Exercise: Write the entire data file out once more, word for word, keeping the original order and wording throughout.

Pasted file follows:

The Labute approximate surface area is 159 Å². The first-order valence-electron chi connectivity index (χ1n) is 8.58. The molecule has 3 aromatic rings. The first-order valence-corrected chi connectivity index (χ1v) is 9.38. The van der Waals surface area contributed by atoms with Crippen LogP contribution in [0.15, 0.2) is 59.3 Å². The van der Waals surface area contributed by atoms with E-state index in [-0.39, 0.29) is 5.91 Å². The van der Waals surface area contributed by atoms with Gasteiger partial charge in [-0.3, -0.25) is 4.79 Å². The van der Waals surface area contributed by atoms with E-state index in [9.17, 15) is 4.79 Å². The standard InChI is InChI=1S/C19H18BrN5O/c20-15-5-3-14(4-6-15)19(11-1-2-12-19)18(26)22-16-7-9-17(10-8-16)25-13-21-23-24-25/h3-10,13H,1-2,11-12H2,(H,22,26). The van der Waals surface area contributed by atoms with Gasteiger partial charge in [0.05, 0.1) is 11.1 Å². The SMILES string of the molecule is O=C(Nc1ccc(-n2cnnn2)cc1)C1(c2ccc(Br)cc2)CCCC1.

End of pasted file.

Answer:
The Labute approximate surface area is 159 Å². The first-order valence-electron chi connectivity index (χ1n) is 8.58. The molecule has 3 aromatic rings. The first-order valence-corrected chi connectivity index (χ1v) is 9.38. The van der Waals surface area contributed by atoms with Crippen LogP contribution in [0.15, 0.2) is 59.3 Å². The van der Waals surface area contributed by atoms with E-state index in [-0.39, 0.29) is 5.91 Å². The van der Waals surface area contributed by atoms with Gasteiger partial charge in [-0.3, -0.25) is 4.79 Å². The van der Waals surface area contributed by atoms with E-state index in [9.17, 15) is 4.79 Å². The standard InChI is InChI=1S/C19H18BrN5O/c20-15-5-3-14(4-6-15)19(11-1-2-12-19)18(26)22-16-7-9-17(10-8-16)25-13-21-23-24-25/h3-10,13H,1-2,11-12H2,(H,22,26). The van der Waals surface area contributed by atoms with Gasteiger partial charge in [0.05, 0.1) is 11.1 Å². The SMILES string of the molecule is O=C(Nc1ccc(-n2cnnn2)cc1)C1(c2ccc(Br)cc2)CCCC1.